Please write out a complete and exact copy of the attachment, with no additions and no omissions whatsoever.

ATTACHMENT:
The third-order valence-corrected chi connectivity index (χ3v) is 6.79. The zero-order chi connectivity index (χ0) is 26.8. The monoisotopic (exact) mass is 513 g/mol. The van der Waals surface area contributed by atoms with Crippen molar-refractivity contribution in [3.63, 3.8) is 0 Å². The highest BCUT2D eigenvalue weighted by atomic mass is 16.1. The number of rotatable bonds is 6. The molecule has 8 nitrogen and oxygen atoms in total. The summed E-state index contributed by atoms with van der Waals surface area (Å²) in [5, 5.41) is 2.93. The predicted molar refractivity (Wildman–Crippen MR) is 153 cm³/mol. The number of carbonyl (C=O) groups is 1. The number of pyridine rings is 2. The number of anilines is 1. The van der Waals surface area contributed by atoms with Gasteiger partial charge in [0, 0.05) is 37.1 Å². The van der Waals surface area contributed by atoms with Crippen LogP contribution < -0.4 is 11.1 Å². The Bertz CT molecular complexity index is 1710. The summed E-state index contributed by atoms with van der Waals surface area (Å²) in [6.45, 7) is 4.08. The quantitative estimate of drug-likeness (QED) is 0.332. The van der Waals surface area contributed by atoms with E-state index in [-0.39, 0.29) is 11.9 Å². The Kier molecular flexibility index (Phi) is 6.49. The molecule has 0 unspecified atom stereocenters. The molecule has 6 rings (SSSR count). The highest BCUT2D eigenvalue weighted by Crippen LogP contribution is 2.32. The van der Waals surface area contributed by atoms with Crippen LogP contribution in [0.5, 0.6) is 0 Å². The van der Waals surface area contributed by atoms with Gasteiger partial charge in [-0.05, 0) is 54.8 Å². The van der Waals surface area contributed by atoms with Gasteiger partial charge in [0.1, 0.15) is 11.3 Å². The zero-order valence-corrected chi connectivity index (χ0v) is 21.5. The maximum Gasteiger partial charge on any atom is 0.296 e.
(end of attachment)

The third-order valence-corrected chi connectivity index (χ3v) is 6.79. The zero-order chi connectivity index (χ0) is 26.8. The monoisotopic (exact) mass is 513 g/mol. The van der Waals surface area contributed by atoms with Crippen molar-refractivity contribution in [3.63, 3.8) is 0 Å². The highest BCUT2D eigenvalue weighted by atomic mass is 16.1. The number of rotatable bonds is 6. The molecule has 8 nitrogen and oxygen atoms in total. The summed E-state index contributed by atoms with van der Waals surface area (Å²) in [5, 5.41) is 2.93. The predicted molar refractivity (Wildman–Crippen MR) is 153 cm³/mol. The number of carbonyl (C=O) groups is 1. The number of pyridine rings is 2. The number of anilines is 1. The van der Waals surface area contributed by atoms with Gasteiger partial charge in [0, 0.05) is 37.1 Å². The van der Waals surface area contributed by atoms with Crippen LogP contribution < -0.4 is 11.1 Å². The Bertz CT molecular complexity index is 1710. The summed E-state index contributed by atoms with van der Waals surface area (Å²) in [6.45, 7) is 4.08. The quantitative estimate of drug-likeness (QED) is 0.332. The van der Waals surface area contributed by atoms with E-state index in [-0.39, 0.29) is 11.9 Å². The Kier molecular flexibility index (Phi) is 6.49. The molecule has 0 unspecified atom stereocenters. The molecule has 6 rings (SSSR count). The highest BCUT2D eigenvalue weighted by Crippen LogP contribution is 2.32. The van der Waals surface area contributed by atoms with Crippen LogP contribution in [0.5, 0.6) is 0 Å². The van der Waals surface area contributed by atoms with Gasteiger partial charge in [-0.05, 0) is 54.8 Å². The van der Waals surface area contributed by atoms with Gasteiger partial charge in [0.1, 0.15) is 11.3 Å². The zero-order valence-corrected chi connectivity index (χ0v) is 21.5. The maximum Gasteiger partial charge on any atom is 0.296 e.